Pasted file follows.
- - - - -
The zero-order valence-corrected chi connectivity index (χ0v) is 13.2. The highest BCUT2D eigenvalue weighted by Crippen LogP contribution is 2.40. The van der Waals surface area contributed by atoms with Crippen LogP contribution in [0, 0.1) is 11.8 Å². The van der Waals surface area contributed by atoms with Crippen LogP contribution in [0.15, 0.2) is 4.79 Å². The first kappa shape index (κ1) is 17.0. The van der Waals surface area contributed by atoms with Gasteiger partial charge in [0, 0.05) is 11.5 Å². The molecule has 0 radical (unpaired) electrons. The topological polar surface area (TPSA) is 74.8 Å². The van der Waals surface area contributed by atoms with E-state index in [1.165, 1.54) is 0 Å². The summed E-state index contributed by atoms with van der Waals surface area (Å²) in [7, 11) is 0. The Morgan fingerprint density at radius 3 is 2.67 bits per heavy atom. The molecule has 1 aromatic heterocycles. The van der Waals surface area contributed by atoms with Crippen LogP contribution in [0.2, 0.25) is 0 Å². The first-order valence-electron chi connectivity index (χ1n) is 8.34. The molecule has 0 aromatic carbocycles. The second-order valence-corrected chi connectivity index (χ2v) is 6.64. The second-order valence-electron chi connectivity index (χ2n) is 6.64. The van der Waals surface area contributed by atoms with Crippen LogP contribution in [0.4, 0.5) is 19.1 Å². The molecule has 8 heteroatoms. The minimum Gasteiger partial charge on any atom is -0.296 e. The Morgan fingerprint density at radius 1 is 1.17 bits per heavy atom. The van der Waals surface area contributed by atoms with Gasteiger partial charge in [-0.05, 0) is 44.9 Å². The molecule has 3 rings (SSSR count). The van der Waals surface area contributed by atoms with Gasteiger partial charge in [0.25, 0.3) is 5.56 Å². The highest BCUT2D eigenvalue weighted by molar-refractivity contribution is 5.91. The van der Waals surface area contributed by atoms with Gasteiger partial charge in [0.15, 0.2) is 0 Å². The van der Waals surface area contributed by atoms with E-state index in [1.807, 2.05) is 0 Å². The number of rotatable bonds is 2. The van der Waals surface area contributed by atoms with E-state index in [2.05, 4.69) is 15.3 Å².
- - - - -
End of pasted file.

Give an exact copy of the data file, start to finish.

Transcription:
The zero-order valence-corrected chi connectivity index (χ0v) is 13.2. The highest BCUT2D eigenvalue weighted by Crippen LogP contribution is 2.40. The van der Waals surface area contributed by atoms with Crippen LogP contribution in [0, 0.1) is 11.8 Å². The van der Waals surface area contributed by atoms with Crippen LogP contribution in [0.15, 0.2) is 4.79 Å². The first kappa shape index (κ1) is 17.0. The van der Waals surface area contributed by atoms with Gasteiger partial charge in [0, 0.05) is 11.5 Å². The molecule has 0 radical (unpaired) electrons. The topological polar surface area (TPSA) is 74.8 Å². The van der Waals surface area contributed by atoms with E-state index in [1.165, 1.54) is 0 Å². The summed E-state index contributed by atoms with van der Waals surface area (Å²) in [7, 11) is 0. The Morgan fingerprint density at radius 3 is 2.67 bits per heavy atom. The molecule has 1 aromatic heterocycles. The van der Waals surface area contributed by atoms with Crippen LogP contribution in [0.2, 0.25) is 0 Å². The first-order valence-electron chi connectivity index (χ1n) is 8.34. The molecule has 0 aromatic carbocycles. The second-order valence-corrected chi connectivity index (χ2v) is 6.64. The second-order valence-electron chi connectivity index (χ2n) is 6.64. The van der Waals surface area contributed by atoms with Crippen LogP contribution in [0.4, 0.5) is 19.1 Å². The molecule has 8 heteroatoms. The minimum Gasteiger partial charge on any atom is -0.296 e. The Morgan fingerprint density at radius 1 is 1.17 bits per heavy atom. The van der Waals surface area contributed by atoms with Gasteiger partial charge in [-0.05, 0) is 44.9 Å². The molecule has 3 rings (SSSR count). The van der Waals surface area contributed by atoms with Gasteiger partial charge in [0.25, 0.3) is 5.56 Å². The highest BCUT2D eigenvalue weighted by molar-refractivity contribution is 5.91. The van der Waals surface area contributed by atoms with Gasteiger partial charge in [0.15, 0.2) is 0 Å². The van der Waals surface area contributed by atoms with E-state index in [1.807, 2.05) is 0 Å². The number of rotatable bonds is 2. The van der Waals surface area contributed by atoms with E-state index in [2.05, 4.69) is 15.3 Å².